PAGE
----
• Re:Cold calls? (Score:5, Interesting)

    by Surt ( 22457 ) on Sunday April 22, 2012 @11:46AM (#39762993) Homepage Journal

    Cold calls offering employment opportunity trade the negative of disruption against the positive of the opportunity offered. So long as the cold caller is legitimately offering you something of value, I think they can reasonably make the case that their call is ethical.

  • Re:Cold calls? (Score:5, Interesting)

    by ranton ( 36917 ) on Sunday April 22, 2012 @11:52AM (#39763049)

    I'm a pharmacist and I get cold called, at work, at least 4 times every month. I want to shove the phone up their ass and twist it.

    You get a call about once a week from someone offering you significantly more money to come work for them ... and you are pissed about it? I do get annoyed by recruiters who consistently email and call me, but that is just because they never really have a specific job they need you for. But this story is talking about companies specifically targetting valuable employees they want to hire (with a high enough salary bump to make them jump ship).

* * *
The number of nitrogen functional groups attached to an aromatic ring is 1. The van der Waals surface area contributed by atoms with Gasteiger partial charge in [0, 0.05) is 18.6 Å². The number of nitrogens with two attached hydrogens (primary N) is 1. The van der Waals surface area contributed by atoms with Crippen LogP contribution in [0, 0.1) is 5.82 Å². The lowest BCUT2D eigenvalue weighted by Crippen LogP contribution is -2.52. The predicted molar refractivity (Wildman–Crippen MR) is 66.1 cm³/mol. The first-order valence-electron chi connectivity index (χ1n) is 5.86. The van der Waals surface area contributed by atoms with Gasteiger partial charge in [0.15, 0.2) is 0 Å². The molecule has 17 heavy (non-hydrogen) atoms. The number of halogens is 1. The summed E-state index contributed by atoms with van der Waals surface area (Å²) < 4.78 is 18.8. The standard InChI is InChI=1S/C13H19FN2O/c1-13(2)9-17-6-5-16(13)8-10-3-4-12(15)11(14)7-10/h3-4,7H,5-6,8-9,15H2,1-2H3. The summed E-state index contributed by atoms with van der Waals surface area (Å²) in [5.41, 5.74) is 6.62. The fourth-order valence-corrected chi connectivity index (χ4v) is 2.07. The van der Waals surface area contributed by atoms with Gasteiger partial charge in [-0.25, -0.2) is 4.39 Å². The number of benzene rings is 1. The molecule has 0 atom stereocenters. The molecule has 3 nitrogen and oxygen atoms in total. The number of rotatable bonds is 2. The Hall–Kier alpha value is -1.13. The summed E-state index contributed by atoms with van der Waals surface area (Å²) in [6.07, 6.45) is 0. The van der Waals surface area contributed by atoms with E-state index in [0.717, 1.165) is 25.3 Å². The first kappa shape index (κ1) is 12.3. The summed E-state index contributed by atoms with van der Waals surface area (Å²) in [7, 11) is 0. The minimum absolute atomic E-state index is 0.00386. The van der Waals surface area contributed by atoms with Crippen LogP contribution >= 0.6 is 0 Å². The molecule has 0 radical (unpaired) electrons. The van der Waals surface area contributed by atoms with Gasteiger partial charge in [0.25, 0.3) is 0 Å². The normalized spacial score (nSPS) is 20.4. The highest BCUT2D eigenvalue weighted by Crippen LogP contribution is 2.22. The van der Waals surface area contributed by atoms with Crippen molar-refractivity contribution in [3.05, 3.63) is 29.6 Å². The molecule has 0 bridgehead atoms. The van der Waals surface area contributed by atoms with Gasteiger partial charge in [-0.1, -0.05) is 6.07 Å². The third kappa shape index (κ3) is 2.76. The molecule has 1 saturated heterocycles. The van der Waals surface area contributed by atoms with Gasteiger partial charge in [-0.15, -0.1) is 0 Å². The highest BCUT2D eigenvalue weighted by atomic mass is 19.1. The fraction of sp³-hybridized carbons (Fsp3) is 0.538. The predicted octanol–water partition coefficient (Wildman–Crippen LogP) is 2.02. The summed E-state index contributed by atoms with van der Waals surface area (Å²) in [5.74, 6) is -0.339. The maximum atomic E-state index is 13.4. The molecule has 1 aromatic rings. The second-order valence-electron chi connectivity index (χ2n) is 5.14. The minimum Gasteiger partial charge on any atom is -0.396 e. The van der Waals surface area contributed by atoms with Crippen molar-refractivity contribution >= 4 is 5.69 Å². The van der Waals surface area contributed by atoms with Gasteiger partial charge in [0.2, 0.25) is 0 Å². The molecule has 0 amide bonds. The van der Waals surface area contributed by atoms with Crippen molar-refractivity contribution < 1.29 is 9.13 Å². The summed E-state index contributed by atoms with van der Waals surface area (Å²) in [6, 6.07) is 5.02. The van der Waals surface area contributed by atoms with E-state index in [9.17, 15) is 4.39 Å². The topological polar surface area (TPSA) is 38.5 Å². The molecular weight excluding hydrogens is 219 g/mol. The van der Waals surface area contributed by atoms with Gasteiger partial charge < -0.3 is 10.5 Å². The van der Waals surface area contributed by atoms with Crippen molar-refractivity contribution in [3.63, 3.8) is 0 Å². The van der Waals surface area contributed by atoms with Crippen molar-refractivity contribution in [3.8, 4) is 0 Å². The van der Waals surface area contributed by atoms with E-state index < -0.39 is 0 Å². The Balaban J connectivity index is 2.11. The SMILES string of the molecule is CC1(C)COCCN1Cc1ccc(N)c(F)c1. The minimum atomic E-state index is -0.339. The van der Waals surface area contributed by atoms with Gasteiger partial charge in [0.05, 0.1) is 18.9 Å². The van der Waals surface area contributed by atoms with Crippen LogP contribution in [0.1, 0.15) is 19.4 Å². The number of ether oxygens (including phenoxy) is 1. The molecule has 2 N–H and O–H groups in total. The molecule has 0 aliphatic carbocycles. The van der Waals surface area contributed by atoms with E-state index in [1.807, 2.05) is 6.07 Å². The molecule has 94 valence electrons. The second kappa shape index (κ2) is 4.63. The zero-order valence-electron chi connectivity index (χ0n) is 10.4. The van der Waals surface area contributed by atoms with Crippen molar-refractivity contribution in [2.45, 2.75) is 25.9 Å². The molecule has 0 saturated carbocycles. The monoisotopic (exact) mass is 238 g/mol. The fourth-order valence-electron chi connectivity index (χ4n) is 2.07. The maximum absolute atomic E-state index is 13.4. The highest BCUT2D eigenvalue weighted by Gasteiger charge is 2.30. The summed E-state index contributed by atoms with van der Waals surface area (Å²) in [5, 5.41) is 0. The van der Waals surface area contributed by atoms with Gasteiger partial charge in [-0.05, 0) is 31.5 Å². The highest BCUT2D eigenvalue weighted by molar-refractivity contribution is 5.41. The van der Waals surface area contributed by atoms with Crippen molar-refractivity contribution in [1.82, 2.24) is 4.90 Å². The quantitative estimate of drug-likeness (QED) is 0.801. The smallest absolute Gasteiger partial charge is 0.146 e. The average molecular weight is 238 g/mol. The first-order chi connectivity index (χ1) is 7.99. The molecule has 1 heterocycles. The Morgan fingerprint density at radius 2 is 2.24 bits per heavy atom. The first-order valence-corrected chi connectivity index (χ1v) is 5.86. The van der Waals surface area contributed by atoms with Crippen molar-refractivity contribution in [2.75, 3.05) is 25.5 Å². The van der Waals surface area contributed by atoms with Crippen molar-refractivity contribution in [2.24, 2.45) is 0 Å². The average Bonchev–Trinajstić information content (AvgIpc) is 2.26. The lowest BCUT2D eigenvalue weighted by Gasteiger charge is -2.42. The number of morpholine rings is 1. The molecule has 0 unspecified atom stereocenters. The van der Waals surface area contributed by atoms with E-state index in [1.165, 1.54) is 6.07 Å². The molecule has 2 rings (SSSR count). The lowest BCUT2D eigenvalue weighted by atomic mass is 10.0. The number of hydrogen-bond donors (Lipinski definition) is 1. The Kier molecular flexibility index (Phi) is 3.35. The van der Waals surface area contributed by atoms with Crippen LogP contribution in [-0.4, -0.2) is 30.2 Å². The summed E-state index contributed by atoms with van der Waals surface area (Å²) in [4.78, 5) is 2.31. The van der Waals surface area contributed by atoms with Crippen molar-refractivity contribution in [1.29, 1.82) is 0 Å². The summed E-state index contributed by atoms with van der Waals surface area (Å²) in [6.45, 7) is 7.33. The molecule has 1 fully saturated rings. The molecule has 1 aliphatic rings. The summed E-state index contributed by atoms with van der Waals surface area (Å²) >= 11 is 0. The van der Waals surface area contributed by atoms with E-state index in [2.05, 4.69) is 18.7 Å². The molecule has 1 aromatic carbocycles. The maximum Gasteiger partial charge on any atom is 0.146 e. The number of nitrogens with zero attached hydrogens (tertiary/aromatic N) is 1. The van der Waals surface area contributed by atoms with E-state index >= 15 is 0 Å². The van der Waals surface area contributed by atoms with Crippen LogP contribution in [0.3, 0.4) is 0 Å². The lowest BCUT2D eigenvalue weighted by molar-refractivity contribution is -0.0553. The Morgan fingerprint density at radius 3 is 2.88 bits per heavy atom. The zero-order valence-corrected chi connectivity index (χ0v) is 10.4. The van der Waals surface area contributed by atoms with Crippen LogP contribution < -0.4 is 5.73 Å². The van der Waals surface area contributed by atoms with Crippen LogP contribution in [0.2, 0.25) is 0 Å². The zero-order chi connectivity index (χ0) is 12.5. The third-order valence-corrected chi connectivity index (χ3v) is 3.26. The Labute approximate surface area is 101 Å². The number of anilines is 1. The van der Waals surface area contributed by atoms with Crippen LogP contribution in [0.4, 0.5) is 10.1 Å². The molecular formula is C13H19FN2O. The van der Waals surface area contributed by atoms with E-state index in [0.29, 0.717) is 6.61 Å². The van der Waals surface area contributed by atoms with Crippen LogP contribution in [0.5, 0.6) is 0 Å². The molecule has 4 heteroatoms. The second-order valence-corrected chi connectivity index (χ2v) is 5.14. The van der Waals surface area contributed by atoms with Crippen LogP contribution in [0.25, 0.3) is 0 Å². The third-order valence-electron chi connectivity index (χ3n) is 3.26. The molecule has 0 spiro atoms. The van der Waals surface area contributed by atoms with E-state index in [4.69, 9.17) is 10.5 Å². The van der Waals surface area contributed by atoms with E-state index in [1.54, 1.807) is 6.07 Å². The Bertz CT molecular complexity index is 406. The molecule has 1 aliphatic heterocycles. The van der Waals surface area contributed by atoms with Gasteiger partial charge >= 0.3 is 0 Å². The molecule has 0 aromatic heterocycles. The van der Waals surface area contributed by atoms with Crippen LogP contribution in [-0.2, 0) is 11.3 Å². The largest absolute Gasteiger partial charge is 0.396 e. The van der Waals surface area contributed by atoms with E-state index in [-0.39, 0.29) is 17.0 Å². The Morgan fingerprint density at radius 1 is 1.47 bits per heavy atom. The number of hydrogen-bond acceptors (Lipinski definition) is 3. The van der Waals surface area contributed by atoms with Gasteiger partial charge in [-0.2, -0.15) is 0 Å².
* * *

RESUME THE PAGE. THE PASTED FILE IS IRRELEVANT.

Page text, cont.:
Any recruiter who wants to call me right now for a 33% pay raise to work at a premier tech company will never piss me off, even if I don't take his offer. And I am very content with my current gig.

  • by anthony_greer ( 2623521 ) on Sunday April 22, 2012 @12:16PM (#39763253)

    These conracts couldnt ever really work if people were allowed talk salary...There is nothing for me that is more awkward than when I have to answer that question from a prospective employer about salary, I don't know if I am really too high for the market or if he is BSing me to pay me less...

    I just wish people were a little less shy about talking i worth 70 80 or 110k per year? I honestly don't know, so I just take a guess, its like throwing darts, I cant really put much stock in sites like CBSalaries and Glassdoor because I dont know where they get their data, how do I know it isnt just the companies putting in low ball salaries?

  • by Threni ( 635302 ) on Sunday April 22, 2012 @12:21PM (#39763291)

    No, this is going to fly way under the radar, as it affects their employees, not customers.

    It nicely demonstrates how Steve "Magical thinking as a cure for cancer" Jobs acted a little crazy occasionally. "Jobs is also alleged to have threatened Palm with litigation for not entering into a 'no cold-call' agreement with Apple.". Yeah, sue them for not entering into an illegal pact - that's going to fly.